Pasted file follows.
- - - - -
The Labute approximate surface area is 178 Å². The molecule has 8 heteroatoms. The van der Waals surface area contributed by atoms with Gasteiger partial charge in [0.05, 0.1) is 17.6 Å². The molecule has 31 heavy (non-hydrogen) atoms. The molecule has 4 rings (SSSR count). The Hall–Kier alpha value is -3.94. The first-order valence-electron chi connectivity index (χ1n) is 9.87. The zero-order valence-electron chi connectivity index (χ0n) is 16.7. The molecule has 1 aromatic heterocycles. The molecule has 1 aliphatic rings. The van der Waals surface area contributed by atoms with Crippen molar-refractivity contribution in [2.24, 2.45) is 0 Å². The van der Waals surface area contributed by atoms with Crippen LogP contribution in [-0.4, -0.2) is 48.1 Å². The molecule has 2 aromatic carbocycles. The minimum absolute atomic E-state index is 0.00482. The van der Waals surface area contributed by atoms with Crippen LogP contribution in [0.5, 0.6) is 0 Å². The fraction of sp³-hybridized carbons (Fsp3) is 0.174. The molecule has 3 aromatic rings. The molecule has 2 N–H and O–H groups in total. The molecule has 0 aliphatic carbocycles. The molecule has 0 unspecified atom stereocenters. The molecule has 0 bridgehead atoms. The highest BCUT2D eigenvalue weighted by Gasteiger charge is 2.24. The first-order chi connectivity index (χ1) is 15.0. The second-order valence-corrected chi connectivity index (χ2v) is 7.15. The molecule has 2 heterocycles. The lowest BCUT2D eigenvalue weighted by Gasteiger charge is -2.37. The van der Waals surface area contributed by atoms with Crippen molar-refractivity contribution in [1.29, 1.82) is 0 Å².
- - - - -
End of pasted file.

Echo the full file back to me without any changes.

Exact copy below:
The Labute approximate surface area is 178 Å². The molecule has 8 heteroatoms. The van der Waals surface area contributed by atoms with Gasteiger partial charge in [0.05, 0.1) is 17.6 Å². The molecule has 31 heavy (non-hydrogen) atoms. The molecule has 4 rings (SSSR count). The Hall–Kier alpha value is -3.94. The first-order valence-electron chi connectivity index (χ1n) is 9.87. The zero-order valence-electron chi connectivity index (χ0n) is 16.7. The molecule has 1 aromatic heterocycles. The molecule has 1 aliphatic rings. The van der Waals surface area contributed by atoms with Crippen molar-refractivity contribution in [2.24, 2.45) is 0 Å². The van der Waals surface area contributed by atoms with Crippen LogP contribution in [-0.4, -0.2) is 48.1 Å². The molecule has 2 aromatic carbocycles. The minimum absolute atomic E-state index is 0.00482. The van der Waals surface area contributed by atoms with Crippen LogP contribution in [0.5, 0.6) is 0 Å². The fraction of sp³-hybridized carbons (Fsp3) is 0.174. The molecule has 3 aromatic rings. The molecule has 2 N–H and O–H groups in total. The molecule has 0 aliphatic carbocycles. The molecule has 0 unspecified atom stereocenters. The molecule has 0 bridgehead atoms. The highest BCUT2D eigenvalue weighted by Gasteiger charge is 2.24. The first-order chi connectivity index (χ1) is 15.0. The second-order valence-corrected chi connectivity index (χ2v) is 7.15. The molecule has 2 heterocycles. The lowest BCUT2D eigenvalue weighted by Gasteiger charge is -2.37. The van der Waals surface area contributed by atoms with Crippen molar-refractivity contribution in [1.29, 1.82) is 0 Å².